- December 12, 2021
- Posted by: OptimizeIAS Team
- Category: DPN Topics
Subject – Science and Tech
Context – Worms thriving in brains, Assam’s tea garden workers lose lives, livelihoods
- Neurocysticercosis (NCC) is a preventable disease that wreaks havoc among Assam’s pig-rearing communities among others.
- The disease, which can result in adult-onset epilepsy, is caused when a human consumes meat from — or is indirectly in contact with — a pig infected with tapeworm.
- The eggs of the tapeworm invade the muscles of the human body to make cysts. Sometimes these cysts get into people’s brains, triggering epileptic seizures, headaches, difficulty with balance and excess fluid around the brain.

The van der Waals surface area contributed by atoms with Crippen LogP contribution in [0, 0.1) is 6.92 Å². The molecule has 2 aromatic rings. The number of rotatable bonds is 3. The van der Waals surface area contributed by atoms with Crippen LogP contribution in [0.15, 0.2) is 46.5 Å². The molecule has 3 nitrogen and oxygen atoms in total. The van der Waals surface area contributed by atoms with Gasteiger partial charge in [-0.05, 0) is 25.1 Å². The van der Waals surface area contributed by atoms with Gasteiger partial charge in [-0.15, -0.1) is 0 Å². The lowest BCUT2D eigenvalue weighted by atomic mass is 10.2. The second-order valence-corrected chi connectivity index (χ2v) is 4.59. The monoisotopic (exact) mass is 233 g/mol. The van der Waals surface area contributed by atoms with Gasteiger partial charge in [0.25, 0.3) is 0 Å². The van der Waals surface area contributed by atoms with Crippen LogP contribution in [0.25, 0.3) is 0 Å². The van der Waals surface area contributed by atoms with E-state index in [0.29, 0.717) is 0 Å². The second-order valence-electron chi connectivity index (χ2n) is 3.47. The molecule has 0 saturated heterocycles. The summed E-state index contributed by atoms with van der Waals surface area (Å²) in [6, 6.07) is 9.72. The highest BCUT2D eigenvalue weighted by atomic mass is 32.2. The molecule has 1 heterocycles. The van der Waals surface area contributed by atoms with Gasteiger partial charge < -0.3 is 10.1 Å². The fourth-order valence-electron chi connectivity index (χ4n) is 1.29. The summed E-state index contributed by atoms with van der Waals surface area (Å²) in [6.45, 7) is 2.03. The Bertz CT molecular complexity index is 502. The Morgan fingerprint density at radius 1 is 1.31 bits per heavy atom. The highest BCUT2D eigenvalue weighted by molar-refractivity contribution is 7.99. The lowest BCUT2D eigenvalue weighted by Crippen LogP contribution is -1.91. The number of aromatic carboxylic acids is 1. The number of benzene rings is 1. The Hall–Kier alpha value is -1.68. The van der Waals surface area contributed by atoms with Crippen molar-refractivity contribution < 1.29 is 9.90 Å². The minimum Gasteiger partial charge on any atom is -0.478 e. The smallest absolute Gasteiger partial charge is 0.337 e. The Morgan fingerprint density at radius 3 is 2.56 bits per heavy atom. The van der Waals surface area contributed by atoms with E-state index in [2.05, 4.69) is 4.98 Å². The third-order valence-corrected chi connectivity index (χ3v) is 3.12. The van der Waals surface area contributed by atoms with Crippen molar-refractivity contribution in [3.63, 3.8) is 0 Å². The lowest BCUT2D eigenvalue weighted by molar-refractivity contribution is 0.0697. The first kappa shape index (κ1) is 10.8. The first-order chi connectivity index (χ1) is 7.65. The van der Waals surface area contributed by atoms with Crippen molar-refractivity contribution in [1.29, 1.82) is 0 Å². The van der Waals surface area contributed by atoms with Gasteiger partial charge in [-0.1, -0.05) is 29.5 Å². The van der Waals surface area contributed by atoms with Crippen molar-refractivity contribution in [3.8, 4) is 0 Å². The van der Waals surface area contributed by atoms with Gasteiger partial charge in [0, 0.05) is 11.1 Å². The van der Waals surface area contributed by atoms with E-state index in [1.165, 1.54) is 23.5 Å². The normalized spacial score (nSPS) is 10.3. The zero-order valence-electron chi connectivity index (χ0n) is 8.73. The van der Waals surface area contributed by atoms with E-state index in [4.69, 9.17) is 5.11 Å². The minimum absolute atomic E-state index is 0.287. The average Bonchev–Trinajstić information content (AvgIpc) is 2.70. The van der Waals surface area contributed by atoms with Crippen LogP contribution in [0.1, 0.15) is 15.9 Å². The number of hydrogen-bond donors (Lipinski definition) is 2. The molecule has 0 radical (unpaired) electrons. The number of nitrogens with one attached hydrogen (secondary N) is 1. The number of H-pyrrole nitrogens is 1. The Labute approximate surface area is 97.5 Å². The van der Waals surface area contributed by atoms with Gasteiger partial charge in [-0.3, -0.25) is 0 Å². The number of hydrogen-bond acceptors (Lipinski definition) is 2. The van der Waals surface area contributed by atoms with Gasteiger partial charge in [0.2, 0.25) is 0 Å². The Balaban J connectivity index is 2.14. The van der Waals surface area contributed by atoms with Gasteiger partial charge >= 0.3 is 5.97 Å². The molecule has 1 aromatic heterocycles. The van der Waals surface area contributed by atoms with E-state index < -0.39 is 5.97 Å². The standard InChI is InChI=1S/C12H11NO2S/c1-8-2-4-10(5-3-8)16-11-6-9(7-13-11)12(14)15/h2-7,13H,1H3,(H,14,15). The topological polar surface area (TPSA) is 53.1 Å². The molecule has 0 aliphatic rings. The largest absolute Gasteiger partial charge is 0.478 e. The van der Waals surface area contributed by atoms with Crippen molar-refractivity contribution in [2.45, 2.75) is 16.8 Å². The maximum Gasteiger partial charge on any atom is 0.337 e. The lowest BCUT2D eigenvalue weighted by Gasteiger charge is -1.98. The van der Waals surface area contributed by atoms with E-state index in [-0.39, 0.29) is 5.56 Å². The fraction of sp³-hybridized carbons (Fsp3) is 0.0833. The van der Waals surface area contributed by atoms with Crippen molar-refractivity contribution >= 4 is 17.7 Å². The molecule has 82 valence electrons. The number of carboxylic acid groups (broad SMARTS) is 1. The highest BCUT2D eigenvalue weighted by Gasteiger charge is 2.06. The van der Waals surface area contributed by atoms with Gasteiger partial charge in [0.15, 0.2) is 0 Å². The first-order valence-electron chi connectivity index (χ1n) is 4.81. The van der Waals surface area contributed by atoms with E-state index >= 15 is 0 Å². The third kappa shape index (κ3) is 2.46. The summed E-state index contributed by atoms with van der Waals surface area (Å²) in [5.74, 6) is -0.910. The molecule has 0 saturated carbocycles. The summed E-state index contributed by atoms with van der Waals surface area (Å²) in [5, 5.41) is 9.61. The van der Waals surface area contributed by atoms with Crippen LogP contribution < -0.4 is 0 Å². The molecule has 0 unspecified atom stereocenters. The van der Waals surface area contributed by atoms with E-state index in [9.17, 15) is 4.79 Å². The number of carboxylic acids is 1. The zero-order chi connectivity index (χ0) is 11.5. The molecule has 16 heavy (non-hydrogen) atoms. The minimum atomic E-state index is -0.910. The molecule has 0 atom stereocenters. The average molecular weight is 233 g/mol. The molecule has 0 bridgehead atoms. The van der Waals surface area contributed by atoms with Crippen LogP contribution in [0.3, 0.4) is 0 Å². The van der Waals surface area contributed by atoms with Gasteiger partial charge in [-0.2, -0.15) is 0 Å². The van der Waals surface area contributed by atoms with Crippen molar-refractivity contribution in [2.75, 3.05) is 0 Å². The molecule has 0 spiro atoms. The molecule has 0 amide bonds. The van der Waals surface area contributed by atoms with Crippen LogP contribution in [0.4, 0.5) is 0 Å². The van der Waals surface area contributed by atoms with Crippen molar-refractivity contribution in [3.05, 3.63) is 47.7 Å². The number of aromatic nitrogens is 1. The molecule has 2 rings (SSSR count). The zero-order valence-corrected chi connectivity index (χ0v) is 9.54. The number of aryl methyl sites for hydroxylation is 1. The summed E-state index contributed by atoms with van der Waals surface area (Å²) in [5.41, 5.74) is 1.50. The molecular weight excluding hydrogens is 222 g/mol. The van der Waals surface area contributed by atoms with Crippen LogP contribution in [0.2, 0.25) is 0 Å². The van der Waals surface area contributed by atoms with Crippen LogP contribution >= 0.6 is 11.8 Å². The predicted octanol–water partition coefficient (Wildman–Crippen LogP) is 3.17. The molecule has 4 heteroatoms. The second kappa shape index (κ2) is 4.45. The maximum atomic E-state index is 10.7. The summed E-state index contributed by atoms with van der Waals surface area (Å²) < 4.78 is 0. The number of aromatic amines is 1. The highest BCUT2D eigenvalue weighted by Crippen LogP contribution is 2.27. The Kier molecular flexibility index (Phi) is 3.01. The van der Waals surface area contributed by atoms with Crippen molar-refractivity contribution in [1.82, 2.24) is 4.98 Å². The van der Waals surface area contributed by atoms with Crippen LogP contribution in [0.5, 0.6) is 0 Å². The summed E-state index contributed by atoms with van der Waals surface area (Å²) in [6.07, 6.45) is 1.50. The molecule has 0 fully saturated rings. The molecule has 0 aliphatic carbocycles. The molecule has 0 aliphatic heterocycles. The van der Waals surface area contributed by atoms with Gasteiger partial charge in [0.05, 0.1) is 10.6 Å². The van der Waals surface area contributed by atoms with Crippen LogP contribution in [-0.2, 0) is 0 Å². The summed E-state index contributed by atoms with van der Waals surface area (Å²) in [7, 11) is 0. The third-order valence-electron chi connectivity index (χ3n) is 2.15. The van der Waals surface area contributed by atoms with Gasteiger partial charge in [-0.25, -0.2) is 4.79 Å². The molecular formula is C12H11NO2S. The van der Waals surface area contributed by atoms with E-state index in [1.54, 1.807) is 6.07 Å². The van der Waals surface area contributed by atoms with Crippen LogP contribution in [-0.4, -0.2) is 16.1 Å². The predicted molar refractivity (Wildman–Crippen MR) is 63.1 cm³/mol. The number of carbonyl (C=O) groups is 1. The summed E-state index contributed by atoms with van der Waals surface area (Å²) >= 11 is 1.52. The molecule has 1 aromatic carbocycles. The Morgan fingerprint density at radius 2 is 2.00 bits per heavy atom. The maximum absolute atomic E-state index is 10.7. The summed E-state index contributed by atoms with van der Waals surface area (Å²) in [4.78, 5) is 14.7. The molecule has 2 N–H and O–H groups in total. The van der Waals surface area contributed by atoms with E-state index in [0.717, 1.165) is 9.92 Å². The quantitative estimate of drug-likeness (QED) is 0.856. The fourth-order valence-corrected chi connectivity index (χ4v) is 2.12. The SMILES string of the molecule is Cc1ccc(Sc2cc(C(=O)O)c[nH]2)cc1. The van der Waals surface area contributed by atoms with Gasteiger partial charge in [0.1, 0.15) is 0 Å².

- Assam is the world’s largest tea growing region, with over 800 estates producing half of India’s tea.
- The life cycle of a pork tapeworm (taenia solium) takes it from pigs to humans and vice-versa.
- Tapeworm eggs are spread through food, water, or surfaces contaminated with faeces. Humans swallow the eggs when they eat contaminated food or put contaminated fingers in their mouth.
- Humans are the only definitive host for the parasite to complete its life cycle. This spillover from pigs to humans and vice-versa makes NCC a zoonotic disease.